Analysis for the Center for Science and the Environment helped confirm and guide material selection. For instance, the design minimized finish materials by incorporating exposed floors and ceilings; that reduced the overall quantity of materials. Steel with a high recycled content was used to minimize the use of raw materials. The design team focused on simplifying the footprint to reduce concrete foundations. Ultimately the exterior aesthetic reflected the school’s historical existing context, using stone, brick, and metal.

Comparing Results

The LCA comparing major building elements showed that for new construction, the structure, primarily concrete and steel, contributes most to the total embodied carbon. In the renovation, the majority of embodied carbon comes from the envelope.

The goal for both buildings was to eliminate waste and optimize efficiency. The reduced quantity of new materials required in an existing building versus a new building can, in many cases, contribute to a major reduction in a building’s embodied carbon—hence the inherent value typically in deciding to reuse existing buildings. Focusing on the LCA data for Gilbert Hall and the Center for Science and the Environment and comparing them with each other enabled the design team to understand and review the impacts of new materials required to complete the projects.

Both were below the Carbon Leadership Forum’s benchmark for school construction, an organization that tracks and researches embodied carbon. Gilbert Hall used 28% less embodied carbon in new materials than those used to construct the new Center for Science and the Environment. This means 744 metric tons of carbon emissions were avoided, while updating a significant piece of the school’s historical identity. This is equivalent to 18.1 acres of U.S. forests preserved from conversion to cropland in one year. The choice to renovate was easy for this project and provided important information for analysis on future design projects.

Major contributors to embodied carbon in both reports were concrete and metal. Concrete accounted for 25% of the total embodied carbon at the Center for Science and the Environment (CSE) and 4.2% at Gilbert Hall. Metal, including structural steel, aluminum, metal framing, roof and floor decking, accounted for 41% of the total embodied carbon in the CSE and 84% in Gilbert Hall.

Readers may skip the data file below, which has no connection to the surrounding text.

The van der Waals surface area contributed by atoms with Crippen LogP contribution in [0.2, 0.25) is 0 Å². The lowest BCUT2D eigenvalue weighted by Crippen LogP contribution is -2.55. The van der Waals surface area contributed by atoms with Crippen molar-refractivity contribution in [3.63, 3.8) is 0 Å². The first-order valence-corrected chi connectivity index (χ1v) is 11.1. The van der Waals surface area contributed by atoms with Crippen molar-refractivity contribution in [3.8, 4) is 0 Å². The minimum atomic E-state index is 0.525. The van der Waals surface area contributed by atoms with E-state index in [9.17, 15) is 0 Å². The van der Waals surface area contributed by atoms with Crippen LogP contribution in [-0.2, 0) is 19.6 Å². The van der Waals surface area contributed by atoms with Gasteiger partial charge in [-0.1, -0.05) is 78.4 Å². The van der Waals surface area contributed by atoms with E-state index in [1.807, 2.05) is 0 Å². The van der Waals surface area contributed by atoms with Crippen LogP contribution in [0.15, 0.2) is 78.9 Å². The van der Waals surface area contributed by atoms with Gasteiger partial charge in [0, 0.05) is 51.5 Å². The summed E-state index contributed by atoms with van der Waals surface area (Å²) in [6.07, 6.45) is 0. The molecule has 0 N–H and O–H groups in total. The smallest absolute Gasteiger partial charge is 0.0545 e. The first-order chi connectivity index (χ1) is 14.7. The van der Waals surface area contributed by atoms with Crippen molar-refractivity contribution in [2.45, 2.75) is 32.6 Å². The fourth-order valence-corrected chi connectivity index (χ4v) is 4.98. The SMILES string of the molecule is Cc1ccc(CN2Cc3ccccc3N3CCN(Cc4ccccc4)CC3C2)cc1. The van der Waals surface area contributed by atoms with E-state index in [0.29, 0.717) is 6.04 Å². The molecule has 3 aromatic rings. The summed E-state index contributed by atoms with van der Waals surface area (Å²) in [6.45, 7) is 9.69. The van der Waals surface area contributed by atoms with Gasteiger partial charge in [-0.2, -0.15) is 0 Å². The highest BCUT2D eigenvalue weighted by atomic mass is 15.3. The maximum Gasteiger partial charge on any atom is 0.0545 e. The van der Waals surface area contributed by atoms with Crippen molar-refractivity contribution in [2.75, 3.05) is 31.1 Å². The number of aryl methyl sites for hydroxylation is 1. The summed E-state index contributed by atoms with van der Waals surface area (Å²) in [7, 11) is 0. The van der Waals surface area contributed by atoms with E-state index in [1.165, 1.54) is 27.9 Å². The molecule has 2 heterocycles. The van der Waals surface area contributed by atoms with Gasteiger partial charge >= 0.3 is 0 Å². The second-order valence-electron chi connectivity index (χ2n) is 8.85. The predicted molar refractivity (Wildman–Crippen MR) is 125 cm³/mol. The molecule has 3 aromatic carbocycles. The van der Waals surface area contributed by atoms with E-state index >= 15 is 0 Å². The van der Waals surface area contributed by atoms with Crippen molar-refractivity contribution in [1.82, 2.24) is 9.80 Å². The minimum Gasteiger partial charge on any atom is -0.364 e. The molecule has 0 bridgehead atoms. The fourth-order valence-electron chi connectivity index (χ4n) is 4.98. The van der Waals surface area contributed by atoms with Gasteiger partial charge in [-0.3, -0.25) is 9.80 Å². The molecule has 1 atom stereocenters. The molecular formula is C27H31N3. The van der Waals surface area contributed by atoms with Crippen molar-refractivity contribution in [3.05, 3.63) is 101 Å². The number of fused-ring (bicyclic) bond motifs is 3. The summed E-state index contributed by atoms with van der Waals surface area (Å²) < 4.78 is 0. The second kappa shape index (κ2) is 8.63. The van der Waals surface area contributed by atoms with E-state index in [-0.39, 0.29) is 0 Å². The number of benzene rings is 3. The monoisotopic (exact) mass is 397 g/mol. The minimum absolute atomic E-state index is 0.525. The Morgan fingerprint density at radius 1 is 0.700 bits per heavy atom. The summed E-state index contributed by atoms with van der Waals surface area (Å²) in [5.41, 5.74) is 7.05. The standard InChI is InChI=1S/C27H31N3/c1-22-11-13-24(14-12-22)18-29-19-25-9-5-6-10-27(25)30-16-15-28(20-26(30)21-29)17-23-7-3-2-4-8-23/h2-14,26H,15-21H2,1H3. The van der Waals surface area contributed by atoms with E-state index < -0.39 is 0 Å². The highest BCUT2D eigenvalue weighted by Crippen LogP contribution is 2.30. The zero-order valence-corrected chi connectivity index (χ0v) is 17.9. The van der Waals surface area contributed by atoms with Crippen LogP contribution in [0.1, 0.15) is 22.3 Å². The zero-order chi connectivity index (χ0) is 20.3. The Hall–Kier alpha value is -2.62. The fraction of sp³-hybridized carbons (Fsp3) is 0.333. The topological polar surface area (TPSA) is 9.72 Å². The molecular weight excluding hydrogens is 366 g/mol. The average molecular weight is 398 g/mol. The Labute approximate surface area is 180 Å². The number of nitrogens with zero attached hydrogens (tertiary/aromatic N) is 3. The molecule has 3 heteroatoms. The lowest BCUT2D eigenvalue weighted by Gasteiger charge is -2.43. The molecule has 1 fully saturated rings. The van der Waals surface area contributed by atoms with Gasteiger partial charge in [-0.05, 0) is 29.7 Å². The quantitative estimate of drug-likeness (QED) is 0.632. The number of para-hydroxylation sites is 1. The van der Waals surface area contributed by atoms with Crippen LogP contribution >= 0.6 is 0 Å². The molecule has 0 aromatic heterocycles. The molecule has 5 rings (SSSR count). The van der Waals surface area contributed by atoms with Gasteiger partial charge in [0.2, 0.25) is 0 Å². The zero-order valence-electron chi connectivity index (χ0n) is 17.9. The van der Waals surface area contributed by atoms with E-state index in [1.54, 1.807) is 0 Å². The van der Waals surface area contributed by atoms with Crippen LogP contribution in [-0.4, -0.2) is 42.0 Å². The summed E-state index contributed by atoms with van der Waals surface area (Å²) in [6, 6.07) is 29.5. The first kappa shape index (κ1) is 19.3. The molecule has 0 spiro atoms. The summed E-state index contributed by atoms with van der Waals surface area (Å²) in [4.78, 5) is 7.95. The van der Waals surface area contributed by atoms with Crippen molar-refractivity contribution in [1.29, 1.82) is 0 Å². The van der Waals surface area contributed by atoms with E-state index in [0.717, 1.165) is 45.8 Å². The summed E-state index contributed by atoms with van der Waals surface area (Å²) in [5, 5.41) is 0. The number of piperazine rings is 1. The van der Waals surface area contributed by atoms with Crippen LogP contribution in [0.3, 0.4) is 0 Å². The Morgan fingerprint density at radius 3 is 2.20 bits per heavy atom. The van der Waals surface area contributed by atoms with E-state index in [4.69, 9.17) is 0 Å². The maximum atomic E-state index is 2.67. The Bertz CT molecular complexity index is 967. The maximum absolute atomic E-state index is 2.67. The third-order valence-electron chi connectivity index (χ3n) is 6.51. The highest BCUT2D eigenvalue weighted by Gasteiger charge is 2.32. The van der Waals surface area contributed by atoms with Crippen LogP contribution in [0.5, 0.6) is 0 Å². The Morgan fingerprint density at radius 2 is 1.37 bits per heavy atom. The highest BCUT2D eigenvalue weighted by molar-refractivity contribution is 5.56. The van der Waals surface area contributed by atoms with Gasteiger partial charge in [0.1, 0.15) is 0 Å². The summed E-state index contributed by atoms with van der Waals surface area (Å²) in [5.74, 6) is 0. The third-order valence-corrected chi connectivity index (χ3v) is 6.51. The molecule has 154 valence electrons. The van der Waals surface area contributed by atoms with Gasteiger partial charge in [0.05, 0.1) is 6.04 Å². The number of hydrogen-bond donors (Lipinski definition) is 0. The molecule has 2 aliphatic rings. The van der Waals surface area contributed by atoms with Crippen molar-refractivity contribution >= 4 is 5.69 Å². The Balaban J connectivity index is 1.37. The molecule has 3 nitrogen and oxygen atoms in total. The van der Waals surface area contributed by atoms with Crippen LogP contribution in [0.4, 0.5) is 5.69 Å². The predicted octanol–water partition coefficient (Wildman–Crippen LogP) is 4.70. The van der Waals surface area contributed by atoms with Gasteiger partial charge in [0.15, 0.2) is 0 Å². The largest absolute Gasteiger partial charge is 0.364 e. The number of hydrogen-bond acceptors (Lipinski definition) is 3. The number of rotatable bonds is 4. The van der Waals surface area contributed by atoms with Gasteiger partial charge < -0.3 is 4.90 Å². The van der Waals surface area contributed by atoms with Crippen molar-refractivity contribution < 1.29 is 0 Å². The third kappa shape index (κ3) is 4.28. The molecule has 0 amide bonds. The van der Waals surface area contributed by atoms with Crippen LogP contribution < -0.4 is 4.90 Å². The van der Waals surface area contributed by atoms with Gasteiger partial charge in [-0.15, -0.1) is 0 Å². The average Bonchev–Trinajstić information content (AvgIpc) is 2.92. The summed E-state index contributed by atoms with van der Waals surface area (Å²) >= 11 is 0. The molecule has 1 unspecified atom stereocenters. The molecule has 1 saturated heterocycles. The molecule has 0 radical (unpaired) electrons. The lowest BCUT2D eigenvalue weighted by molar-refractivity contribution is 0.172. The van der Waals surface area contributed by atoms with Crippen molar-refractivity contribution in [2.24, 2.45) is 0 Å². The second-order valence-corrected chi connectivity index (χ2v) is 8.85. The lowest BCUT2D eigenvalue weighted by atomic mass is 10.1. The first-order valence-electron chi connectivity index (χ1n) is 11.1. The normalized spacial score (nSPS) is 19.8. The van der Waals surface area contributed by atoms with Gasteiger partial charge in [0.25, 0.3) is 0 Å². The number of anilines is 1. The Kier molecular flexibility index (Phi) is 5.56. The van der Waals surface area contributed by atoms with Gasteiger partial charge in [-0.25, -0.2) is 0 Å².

This shows that the less concrete used in a project, the more other materials will become major embodied carbon contributors. Although it’s difficult to eliminate steel, other metals, and concrete from our buildings, schools and universities must use them as efficiently as possible to reduce environmental impact.


In many cases, renovation is the most sustainable option, but educational space requirements, codes, accessibility issues, specific material requirements, or demolition requirements can easily drive up a renovation project’s embodied carbon. So undertaking a LCA analysis is essential early in the design process. 

Although an LCA is not a perfect measurement, it can guide schools and universities through a sustainable building design process by helping with deciding whether renovate or build and by weighing the embodied carbon impact of material selection. In combination with fossil-fuel-free systems, minimizing embodied carbon will help reduce the impact of the built environment on the natural environment.

It is important to remember that decisions regarding sustainability cannot be made in a vacuum. In addition to environmental impacts, planners must consider social and economic impacts of all decisions and projects to be truly sustainable. 

Suni Dillard, AIA, LEED AP BD+C is a Senior Associate and Sustainability Leader at HMFH Architects, a 50-person architecture firm in Cambridge, Massachusetts, focused on educational facilities. Suni works on a range of K-12 education projects, that incorporate environmentally responsible design principles. She can be reached at [email protected].

About the Author

Suni Dillard

Suni Dillard, AIA, LEED AP BD+C is a Senior Associate and Sustainability Leader at HMFH Architects, a 50-person architecture firm in Cambridge, MA, focused on educational facilities. From new urban schools to multi-building campuses, Suni works on a range of K-12 education projects, implementing environmentally responsible design principles throughout. She can be reached at [email protected].